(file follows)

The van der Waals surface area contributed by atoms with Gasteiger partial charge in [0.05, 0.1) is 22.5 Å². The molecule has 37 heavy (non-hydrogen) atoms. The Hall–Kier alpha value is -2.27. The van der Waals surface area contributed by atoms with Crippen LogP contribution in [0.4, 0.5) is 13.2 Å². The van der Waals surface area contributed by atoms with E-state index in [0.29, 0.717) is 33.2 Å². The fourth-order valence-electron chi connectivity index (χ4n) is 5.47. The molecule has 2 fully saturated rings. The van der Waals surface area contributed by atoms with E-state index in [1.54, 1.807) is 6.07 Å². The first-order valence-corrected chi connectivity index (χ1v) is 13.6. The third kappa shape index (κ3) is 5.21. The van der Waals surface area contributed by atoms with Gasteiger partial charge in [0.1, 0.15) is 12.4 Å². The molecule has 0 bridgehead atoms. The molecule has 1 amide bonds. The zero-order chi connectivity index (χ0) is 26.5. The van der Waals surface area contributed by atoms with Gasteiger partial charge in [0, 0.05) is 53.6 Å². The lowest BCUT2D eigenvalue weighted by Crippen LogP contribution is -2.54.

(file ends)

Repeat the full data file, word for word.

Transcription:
The van der Waals surface area contributed by atoms with Gasteiger partial charge in [0.05, 0.1) is 22.5 Å². The molecule has 37 heavy (non-hydrogen) atoms. The Hall–Kier alpha value is -2.27. The van der Waals surface area contributed by atoms with Crippen LogP contribution in [0.4, 0.5) is 13.2 Å². The van der Waals surface area contributed by atoms with E-state index in [0.29, 0.717) is 33.2 Å². The fourth-order valence-electron chi connectivity index (χ4n) is 5.47. The molecule has 2 fully saturated rings. The van der Waals surface area contributed by atoms with E-state index in [1.54, 1.807) is 6.07 Å². The first-order valence-corrected chi connectivity index (χ1v) is 13.6. The third kappa shape index (κ3) is 5.21. The van der Waals surface area contributed by atoms with Gasteiger partial charge in [0.1, 0.15) is 12.4 Å². The molecule has 0 bridgehead atoms. The molecule has 1 amide bonds. The zero-order chi connectivity index (χ0) is 26.5. The van der Waals surface area contributed by atoms with Gasteiger partial charge in [0, 0.05) is 53.6 Å². The lowest BCUT2D eigenvalue weighted by Crippen LogP contribution is -2.54.